BTW - I wouldn't equate "Liberals" with what Joseph labels "Progressives" (i.e. the contemporary "Progressives", as opposed to the historical ones). E.g. As Joseph notes, rhetoric from certain contemporary Progressives can be quite violent.

To be honest, I think there are also cognitive biases that are distorting how political partisans see each other. That's not to imply equivalence, but I do think that substantially distorted perspectives are now the norm, and that's contributing to the problems. For an earlier comment of mine (including links to articles) regarding this, see here.

Final point - the more I read about the "Sovereign Citizen Movement", the more I see it as a potentially important source of stochastic political violence.
 
Joseph is doing his part, LoL I think we need to do the same, which is raise our voices.

I've already been doing that, to personal cost.

I'm going to reread this post until I get it, then try to translate it to others.
 
Tamerlane, thanks for the respectfulness, but I'm especially not buying the TP is to blame line of reasoning. They have not been particularly violent as far as I've seen. Expressing yourself loudly at a town hall is pretty much the same thing liberals do at bars every night of the week. They did it in public forums too, when their side was out of power. They do it all day long on blogs and dominate the narrative at sites like Memeorandum.

The left has assigned the same status to the TP as they have to God, which is to say it's being used as a general fantasy-fueler and also a giant dumping ground for illegitimate complaints and hatred from the left. Neither God nor the TP mean much to me, except that they help bring perspective about just how far out of control the left has gotten, just as out of control as the right.

The problem for the left is that people like me represent the middle, and there are a lot of us declaring a pox on both houses. Arguments like the one presented here, and the ridiculously spun arguments I've seen at other leftist blogs are offensive to us in the wake of this tragedy. (FTR, so is the right's reaction after the left piled on.) I couldn't believe the first few lines of this post and wondered if Joe and I lived in the same world. Because what I saw was not the right twisting anything (which it's true they have been known to do), but a vicious and inappropriate misappropriation of the Giffords tragedy by the left in an attempt to beat up on the right for days and days on end after the shooting. It was disgusting to watch, and much credibility was lost.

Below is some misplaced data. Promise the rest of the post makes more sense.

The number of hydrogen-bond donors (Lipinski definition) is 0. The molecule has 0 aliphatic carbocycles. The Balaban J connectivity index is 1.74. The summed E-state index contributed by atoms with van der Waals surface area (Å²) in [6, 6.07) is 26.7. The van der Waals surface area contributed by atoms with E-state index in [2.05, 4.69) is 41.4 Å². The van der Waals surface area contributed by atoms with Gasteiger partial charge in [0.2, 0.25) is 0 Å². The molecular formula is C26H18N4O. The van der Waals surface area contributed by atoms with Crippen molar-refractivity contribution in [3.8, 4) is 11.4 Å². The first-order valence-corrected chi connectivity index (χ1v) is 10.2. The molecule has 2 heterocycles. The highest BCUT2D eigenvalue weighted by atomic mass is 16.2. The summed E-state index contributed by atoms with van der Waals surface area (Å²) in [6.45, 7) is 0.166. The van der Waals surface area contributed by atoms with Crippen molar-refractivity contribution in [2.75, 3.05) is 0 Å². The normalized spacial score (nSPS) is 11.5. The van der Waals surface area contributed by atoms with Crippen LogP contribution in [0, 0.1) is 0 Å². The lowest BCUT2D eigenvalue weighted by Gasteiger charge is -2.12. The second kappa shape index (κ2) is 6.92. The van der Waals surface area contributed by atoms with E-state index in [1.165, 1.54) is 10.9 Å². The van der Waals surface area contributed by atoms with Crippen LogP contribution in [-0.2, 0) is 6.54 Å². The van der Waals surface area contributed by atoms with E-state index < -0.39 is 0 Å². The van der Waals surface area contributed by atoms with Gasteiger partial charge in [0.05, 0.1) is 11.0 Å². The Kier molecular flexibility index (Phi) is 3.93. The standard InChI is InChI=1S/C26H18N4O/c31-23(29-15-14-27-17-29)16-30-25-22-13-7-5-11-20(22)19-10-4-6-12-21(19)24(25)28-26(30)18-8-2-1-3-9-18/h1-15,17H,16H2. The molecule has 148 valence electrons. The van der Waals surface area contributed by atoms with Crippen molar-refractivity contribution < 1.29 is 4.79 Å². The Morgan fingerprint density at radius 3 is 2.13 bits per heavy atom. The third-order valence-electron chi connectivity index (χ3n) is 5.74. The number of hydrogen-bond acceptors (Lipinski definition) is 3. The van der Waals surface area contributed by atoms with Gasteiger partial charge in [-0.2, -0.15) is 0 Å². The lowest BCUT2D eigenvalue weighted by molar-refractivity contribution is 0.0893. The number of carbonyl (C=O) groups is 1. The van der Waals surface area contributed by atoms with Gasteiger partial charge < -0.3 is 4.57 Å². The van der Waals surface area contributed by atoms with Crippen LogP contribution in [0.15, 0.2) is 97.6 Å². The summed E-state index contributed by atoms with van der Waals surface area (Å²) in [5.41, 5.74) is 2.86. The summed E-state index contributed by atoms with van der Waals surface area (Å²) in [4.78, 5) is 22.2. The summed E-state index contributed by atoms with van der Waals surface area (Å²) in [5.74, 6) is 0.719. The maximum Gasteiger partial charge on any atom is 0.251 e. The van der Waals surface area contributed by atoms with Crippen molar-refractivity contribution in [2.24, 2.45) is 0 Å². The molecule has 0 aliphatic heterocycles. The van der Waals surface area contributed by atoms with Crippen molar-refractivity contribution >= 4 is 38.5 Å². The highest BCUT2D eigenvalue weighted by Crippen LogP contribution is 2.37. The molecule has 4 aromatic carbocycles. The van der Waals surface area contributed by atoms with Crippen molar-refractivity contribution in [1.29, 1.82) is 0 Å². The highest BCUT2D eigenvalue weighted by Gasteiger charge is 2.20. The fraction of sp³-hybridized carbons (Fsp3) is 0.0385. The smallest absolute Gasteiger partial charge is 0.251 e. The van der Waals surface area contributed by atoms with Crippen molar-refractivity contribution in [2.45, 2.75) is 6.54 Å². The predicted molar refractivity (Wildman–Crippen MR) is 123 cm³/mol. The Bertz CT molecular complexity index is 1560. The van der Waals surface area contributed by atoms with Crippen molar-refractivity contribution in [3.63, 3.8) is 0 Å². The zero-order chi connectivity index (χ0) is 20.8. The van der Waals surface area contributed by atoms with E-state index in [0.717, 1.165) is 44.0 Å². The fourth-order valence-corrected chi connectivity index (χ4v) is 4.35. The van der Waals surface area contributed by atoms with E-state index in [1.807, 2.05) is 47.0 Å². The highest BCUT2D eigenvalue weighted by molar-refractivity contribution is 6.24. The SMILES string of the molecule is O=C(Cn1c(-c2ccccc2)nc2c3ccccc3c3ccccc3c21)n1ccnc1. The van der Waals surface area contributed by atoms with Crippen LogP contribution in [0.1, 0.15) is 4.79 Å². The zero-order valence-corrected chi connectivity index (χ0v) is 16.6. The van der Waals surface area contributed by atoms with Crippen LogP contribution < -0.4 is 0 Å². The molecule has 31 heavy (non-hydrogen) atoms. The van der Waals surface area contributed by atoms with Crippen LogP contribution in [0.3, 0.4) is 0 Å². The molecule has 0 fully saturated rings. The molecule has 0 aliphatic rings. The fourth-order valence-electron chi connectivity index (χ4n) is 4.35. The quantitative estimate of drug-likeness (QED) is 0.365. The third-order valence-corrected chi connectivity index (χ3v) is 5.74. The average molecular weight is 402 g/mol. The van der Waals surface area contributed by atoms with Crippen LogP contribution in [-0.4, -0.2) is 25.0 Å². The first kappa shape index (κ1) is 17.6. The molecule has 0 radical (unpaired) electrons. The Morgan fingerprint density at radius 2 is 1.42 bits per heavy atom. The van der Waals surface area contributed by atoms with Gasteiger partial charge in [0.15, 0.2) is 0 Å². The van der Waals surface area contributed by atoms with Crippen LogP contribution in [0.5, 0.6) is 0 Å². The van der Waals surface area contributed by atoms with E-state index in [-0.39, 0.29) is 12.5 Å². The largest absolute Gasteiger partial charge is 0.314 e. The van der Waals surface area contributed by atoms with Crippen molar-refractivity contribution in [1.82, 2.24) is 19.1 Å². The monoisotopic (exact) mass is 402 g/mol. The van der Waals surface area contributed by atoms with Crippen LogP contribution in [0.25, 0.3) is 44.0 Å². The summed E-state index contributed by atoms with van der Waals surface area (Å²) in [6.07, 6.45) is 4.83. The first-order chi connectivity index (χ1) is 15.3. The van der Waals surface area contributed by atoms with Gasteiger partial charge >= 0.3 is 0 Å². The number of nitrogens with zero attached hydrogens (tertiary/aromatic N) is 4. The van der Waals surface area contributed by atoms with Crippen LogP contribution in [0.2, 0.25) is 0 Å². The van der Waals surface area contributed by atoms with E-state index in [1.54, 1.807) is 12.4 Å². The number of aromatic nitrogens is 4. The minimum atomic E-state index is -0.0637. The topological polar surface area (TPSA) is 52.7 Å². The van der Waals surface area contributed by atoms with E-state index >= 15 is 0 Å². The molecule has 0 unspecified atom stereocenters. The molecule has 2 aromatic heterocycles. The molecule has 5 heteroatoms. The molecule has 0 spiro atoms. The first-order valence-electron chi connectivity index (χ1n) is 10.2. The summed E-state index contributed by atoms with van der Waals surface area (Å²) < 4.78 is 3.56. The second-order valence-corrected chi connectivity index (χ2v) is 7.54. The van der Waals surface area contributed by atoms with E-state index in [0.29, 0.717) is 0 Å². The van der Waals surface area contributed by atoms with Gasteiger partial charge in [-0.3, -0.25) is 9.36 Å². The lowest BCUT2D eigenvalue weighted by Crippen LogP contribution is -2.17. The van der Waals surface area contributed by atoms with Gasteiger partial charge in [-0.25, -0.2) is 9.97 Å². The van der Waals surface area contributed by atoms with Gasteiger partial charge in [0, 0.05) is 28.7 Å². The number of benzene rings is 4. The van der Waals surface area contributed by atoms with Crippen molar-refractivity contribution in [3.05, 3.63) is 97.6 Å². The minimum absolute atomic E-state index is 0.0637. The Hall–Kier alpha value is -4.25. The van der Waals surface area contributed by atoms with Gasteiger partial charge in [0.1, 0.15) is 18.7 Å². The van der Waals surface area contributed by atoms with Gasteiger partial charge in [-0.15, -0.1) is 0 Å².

Now, the reaction in recent days on the right has been pretty ugly too (but at least I can see they were pushed into a rhetorical corner). For example, I didn't appreciate the rhetoric that cynically asserted Obama was "branding" the tragedy at his speech, a point that Michelle Malkin and Riverdaughter's blog both shared, ftr.

But I am sick to death of all of the attempts, both left and right, to lay a cloud of "logic" on this using old assumptions and useless ideas for how to move forward. That's not logic as I understand it. Unfortunately, I see no one with any real audience taking a risk by looking at themselves and their side first. That would do a lot to restore some credibility, but I'm not holding my breath.
 
Tamerlane, thanks for the respectfulness, but I'm especially not buying the TP is to blame line of reasoning. They have not been particularly violent as far as I've seen. Expressing yourself loudly at a town hall is pretty much the same thing liberals do at bars every night of the week. They did it in public forums too, when their side was out of power. They do it all day long on blogs and dominate the narrative at sites like Memeorandum.